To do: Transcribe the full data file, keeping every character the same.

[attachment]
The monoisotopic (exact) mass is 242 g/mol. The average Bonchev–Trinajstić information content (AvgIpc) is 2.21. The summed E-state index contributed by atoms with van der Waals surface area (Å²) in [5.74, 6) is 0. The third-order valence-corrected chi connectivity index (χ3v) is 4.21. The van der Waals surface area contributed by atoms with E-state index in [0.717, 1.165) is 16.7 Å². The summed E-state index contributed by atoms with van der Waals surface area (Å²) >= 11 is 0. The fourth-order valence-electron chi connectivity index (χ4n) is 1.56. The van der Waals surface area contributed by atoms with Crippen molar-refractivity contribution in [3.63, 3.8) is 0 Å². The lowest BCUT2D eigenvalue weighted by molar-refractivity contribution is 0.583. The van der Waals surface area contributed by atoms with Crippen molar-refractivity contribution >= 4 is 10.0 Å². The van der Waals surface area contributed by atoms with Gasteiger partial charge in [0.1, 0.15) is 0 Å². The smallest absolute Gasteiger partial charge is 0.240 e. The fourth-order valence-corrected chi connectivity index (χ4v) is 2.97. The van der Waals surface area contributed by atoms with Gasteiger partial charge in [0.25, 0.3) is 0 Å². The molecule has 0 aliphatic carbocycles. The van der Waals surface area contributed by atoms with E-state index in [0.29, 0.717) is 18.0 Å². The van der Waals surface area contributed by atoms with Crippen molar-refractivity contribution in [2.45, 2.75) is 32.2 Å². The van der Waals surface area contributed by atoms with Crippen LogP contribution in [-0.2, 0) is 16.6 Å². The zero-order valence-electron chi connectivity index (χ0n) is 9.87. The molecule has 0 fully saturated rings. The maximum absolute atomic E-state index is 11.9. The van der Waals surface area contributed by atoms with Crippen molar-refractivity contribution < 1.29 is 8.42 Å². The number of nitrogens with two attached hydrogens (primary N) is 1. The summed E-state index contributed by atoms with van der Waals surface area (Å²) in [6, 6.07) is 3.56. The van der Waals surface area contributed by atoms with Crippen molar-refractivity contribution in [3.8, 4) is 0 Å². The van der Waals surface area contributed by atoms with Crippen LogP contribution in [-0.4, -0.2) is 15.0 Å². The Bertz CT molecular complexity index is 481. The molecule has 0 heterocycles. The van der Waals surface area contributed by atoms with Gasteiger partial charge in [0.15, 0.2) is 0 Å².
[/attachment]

The monoisotopic (exact) mass is 242 g/mol. The average Bonchev–Trinajstić information content (AvgIpc) is 2.21. The summed E-state index contributed by atoms with van der Waals surface area (Å²) in [5.74, 6) is 0. The third-order valence-corrected chi connectivity index (χ3v) is 4.21. The van der Waals surface area contributed by atoms with E-state index in [0.717, 1.165) is 16.7 Å². The summed E-state index contributed by atoms with van der Waals surface area (Å²) >= 11 is 0. The fourth-order valence-electron chi connectivity index (χ4n) is 1.56. The van der Waals surface area contributed by atoms with Crippen molar-refractivity contribution in [3.63, 3.8) is 0 Å². The lowest BCUT2D eigenvalue weighted by molar-refractivity contribution is 0.583. The van der Waals surface area contributed by atoms with Crippen molar-refractivity contribution >= 4 is 10.0 Å². The van der Waals surface area contributed by atoms with Gasteiger partial charge in [0.1, 0.15) is 0 Å². The smallest absolute Gasteiger partial charge is 0.240 e. The fourth-order valence-corrected chi connectivity index (χ4v) is 2.97. The van der Waals surface area contributed by atoms with Gasteiger partial charge in [0.25, 0.3) is 0 Å². The molecule has 0 aliphatic carbocycles. The van der Waals surface area contributed by atoms with E-state index in [0.29, 0.717) is 18.0 Å². The van der Waals surface area contributed by atoms with Crippen molar-refractivity contribution in [2.45, 2.75) is 32.2 Å². The van der Waals surface area contributed by atoms with Crippen LogP contribution in [-0.2, 0) is 16.6 Å². The zero-order valence-electron chi connectivity index (χ0n) is 9.87. The molecule has 0 fully saturated rings. The maximum absolute atomic E-state index is 11.9. The van der Waals surface area contributed by atoms with Crippen molar-refractivity contribution < 1.29 is 8.42 Å². The number of nitrogens with two attached hydrogens (primary N) is 1. The summed E-state index contributed by atoms with van der Waals surface area (Å²) in [6, 6.07) is 3.56. The van der Waals surface area contributed by atoms with Crippen molar-refractivity contribution in [3.8, 4) is 0 Å². The van der Waals surface area contributed by atoms with Crippen LogP contribution in [-0.4, -0.2) is 15.0 Å². The Bertz CT molecular complexity index is 481. The molecule has 0 heterocycles. The van der Waals surface area contributed by atoms with Gasteiger partial charge in [0.15, 0.2) is 0 Å².